Redwork Quilt of Tattoos

My Hands are a lot better but I am still taking it easy on the key board. So just snippits from me today. Firstly I have some more Gmail invites going. Since there is a gigabyte of space it’s a really handy service. Just email me if you want one.

Also receptionista left a comment drawing attention to a redwork quilt she made using school tattoo designs and retro motifs. It’s a great quirky contemporary quilt. It’s also just great to see young women embracing any form of textile practice. I really wish guilds and quilting groups world wide would not be quite so judgmental (I am pointing to the stitching and quilting police here) and set up stitch and bitch nights to attract and include them. There are heaps of young men and women who knit, sew, quilt, embroider and participate in various craft projects. There is also a huge generation gap – so big that many young textile practitioners are not at all interested in most of the support groups and networks that are established. They are setting up their own networks such as With a subtitle like ‘no tea cosies without irony’ – I love the site, the way they just get on make stuff and their energy. Go on toddle over and have a look at what they are making and talking about …

Taking a break…

I had to push through with some work until last night to complete a project yesterday and today my hands are still sore ? so you will hear little from me while I give them a rest. In the meanwhile have a read of some blogs over at or poke around Soul Food Cafe or any of the blogs listed in my ‘like minded’ section at the bottom of the menu bar. I will be staying clear of a keyboard until my hands are once again pain free.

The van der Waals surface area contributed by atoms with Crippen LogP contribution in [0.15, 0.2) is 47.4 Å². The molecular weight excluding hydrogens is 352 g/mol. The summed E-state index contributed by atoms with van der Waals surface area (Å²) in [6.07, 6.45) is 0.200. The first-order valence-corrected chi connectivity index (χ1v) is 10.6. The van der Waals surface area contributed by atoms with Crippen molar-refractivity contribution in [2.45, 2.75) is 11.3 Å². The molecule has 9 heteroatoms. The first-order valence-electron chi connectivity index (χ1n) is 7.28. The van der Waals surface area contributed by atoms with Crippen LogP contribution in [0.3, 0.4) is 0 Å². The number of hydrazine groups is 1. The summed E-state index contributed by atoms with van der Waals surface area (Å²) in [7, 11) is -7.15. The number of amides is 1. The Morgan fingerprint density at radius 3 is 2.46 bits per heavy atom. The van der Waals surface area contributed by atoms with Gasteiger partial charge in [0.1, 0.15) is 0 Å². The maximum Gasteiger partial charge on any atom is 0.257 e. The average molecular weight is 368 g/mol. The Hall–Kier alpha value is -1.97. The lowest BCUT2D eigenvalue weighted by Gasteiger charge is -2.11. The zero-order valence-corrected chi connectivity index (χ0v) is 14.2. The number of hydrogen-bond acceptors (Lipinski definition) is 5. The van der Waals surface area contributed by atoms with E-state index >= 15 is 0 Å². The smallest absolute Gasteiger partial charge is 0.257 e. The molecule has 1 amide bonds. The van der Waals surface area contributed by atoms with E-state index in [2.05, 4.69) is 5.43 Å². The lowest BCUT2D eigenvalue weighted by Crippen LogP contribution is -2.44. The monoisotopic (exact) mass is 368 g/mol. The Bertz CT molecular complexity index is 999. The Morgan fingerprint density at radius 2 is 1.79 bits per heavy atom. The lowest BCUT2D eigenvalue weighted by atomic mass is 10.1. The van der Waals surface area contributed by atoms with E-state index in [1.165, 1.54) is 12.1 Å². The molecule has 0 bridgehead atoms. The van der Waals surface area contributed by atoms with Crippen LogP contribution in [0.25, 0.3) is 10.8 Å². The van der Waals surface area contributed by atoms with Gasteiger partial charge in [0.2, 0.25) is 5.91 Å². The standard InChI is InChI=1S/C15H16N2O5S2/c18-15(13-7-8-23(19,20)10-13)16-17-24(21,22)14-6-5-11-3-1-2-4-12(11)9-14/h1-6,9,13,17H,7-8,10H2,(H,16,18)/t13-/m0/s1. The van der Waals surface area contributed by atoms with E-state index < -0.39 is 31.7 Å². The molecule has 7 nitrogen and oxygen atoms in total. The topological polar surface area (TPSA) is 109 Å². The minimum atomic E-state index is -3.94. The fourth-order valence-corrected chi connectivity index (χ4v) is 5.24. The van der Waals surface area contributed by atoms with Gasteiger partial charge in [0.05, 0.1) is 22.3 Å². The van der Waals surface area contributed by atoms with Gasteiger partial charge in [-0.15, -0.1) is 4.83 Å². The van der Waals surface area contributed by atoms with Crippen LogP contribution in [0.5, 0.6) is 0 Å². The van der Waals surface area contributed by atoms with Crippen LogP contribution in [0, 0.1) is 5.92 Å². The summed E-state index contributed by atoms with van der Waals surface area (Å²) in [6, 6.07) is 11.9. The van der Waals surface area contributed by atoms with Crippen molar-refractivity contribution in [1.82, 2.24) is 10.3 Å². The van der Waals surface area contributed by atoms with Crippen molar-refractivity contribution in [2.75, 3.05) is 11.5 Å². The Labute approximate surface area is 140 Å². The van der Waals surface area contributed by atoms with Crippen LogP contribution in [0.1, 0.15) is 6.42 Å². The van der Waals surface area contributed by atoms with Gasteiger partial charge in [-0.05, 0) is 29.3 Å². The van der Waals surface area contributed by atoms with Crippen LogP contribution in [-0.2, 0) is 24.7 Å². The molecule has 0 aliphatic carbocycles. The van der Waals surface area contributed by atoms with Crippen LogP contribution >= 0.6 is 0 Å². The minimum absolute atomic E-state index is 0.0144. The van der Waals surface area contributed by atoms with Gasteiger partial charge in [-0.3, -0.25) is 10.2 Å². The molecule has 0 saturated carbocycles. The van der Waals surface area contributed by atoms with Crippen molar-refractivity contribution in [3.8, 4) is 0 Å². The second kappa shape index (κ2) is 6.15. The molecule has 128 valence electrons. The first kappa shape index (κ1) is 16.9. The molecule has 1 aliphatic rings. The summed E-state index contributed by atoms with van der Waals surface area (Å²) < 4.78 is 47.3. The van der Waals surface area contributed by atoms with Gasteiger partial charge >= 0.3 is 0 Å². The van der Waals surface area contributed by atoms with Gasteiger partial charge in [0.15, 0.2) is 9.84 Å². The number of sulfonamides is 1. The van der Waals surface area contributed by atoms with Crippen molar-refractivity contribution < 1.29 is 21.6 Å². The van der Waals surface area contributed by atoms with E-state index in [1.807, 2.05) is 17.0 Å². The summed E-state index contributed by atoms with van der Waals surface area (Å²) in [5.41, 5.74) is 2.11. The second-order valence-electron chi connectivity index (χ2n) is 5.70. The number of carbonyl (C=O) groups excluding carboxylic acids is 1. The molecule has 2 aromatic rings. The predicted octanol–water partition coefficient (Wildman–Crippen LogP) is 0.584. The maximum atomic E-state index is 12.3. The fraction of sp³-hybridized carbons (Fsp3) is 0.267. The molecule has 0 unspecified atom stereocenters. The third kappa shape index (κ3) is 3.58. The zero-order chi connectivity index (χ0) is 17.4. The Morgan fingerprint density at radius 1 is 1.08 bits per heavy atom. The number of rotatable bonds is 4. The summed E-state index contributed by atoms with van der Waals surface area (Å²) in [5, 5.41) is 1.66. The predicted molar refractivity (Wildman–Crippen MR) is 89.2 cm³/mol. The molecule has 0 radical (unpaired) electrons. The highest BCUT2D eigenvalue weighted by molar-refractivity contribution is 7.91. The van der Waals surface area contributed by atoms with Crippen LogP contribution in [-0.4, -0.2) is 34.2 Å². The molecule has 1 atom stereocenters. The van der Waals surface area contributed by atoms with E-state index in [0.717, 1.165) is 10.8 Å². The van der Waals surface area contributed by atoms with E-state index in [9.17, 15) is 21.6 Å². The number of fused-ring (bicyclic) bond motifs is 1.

Rose Rushbrooke Contemporary textile artist

Fractal geometry is a fascinating area of mathematics that never fails to surprise delight and tantalize me. Rose Rushbrooke is a textile artist who explores the extraordinary designs that are created by using computer software to generate fractals. Rose Rushbrooke defines fractals as being “mathematically generated patterns repeated at every scale.” Once a fractal is created the image is then translated and interpreted in fiber taking the form of a quilt.

In the gallery section of Rose Rushbrooke’s site click on the images and you can see larger images. I was pleased to see close details of these quilts. So many textile practitioners go to the trouble of creating a site, and then only show us tiny images of their work! I sense that many textile practitioners are fascinated with process and a work in progress section of the site illustrates how Rushbrooke’s quilts are realised. Experimental work is explored and documented in a series of Journal Quilts. The site is topped off with a dash of information about interpreting fractals as designs to be realised in textiles.